Pro-democracy protesters remain on the streets of Hong Kong and they tell CNBC's Pauline Chiou that they won't be backing down.» Read More
Lisa Shalett, Morgan Stanley Wealth Management, and Patrick Chovanec, Silvercrest Asset Management, share their thoughts on the protests in Hong Kong and discuss the likelihood of its impact on global markets.
China is taking aggressive steps to control media coverage of Hong Kong protesters, reports CNBC's Eunice Yoon.
CNBC's Susan Li reports on the latest developments in Hong Kong as demonstrators show no signs of leaving any time soon.
CNBC's Pauline Chiou reports on the Hong Kong pro-democracy protestors who are standing against the Chinese government but remaining peaceful.
CNBC's Eunice Yoon reports on the Chinese government's reaction to the Hong Kong protest where they have blocked media coverage and social media channels such as Instagram.
Beijing could attempt to pacify protesters by allowing the resignation of CY Leung, Hong Kong's current Chief Executive, says Willy Lam, Professor of History at Chinese University of Hong Kong.
The pro-democracy protests in Hong Kong are being driven by a new form of mobile technology which works even without a cellular network or internet. CNBC's Julia Wood reports.
The cancellation of a National Day fireworks display planned for Wednesday indicates that authorities want to avoid a direct confrontation, says Michael Degolyer, Professor at Hong Kong Baptist University.
Dickie Wong, Executive Director at Kingston Securities, expects more downside for Hong Kong equities. He also discusses the outlook for retail stocks amid the protests.
The return to Chinese rule hasn't impacted Hong Kong's financial system and the city remains as the international gateway for China, says Gavin Parry, Managing Director of Parry International Trading Limited.
Axel Merk, President and Chief Investment Officer at Merk Investments, attributes the recent selloff to complacency in Asian markets. He later explains why he's upbeat on the region.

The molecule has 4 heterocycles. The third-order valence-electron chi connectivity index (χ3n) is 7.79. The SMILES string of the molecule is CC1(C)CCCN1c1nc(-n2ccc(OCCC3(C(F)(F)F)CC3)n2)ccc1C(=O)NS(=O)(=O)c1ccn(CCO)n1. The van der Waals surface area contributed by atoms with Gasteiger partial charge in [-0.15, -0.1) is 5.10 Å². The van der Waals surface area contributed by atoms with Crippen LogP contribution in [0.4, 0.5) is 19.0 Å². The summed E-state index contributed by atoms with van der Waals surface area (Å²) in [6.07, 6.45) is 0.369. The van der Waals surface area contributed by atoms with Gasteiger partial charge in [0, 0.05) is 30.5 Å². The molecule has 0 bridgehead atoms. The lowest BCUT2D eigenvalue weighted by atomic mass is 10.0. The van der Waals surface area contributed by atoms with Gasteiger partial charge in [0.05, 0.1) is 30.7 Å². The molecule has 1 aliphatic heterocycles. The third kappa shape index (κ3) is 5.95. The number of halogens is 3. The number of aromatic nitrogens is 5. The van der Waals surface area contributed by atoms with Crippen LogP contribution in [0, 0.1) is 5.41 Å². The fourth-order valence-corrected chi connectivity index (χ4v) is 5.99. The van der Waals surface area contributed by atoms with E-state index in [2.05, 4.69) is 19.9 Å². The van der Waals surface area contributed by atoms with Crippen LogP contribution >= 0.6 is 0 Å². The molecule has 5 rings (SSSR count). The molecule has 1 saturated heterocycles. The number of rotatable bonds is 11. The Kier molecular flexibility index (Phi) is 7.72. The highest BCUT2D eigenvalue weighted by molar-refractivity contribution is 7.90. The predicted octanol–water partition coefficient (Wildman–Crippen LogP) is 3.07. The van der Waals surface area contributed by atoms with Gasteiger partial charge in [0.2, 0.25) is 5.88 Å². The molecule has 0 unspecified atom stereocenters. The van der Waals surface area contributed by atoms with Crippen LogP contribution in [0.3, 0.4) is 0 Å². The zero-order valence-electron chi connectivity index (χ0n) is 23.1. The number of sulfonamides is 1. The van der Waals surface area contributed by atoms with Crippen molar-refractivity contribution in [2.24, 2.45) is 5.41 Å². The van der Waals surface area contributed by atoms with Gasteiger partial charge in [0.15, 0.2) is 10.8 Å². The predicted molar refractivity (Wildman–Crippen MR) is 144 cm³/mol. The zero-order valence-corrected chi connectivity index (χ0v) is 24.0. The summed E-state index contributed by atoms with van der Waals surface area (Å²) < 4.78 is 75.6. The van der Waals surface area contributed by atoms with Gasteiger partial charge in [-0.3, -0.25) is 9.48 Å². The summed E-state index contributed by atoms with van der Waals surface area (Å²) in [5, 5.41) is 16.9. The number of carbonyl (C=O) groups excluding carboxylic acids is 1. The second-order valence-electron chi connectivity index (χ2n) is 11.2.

Demonstrations in Hong Kong appear set to continue on early Tuesday. CNBC's Pauline Chiou heads down to the protest site and reports her observations.
Independent Economist Andy Xie says Hong Kong's significance as an offshore financial centre to China is waning.
To liken ongoing protests to 1989's Tiananmen Incident is an exaggeration, says Ronald Arculli, Former Convenor of Hong Kong's Executive Council. He later discusses the outlook for Hong Kong.
David Akers-Jones, President at the Business and Professionals Federation of Hong Kong, says changes to Beijing's ruling on election reforms in Hong Kong is unlikely.
Christopher Hammerbeck, Executive Director at the British Chamber of Commerce in HK, compares the city's business environment before and after the return to Chinese rule.
Toby Lawson, Head of Financial Futures and Options, Asia Pacific at Societe Generale, expects Hong Kong protests to have a lesser impact on Tuesday's Asian trading session.
China won't reverse its decision on Hong Kong's election rules and the protesters know that, says Bing Ling, Professor of Chinese Law at University of Sydney.
Thousands of protestors continue to flood Hong Kong's financial center in support of universal suffrage. CNBC's Pauline Chiou spends the day with protesters on the ground.
John Buckingham, CIO at Al Frank Asset Management, discusses the global selloff brought about by Hong Kong's pro-democracy protests and outlines where investors can look to for opportunities.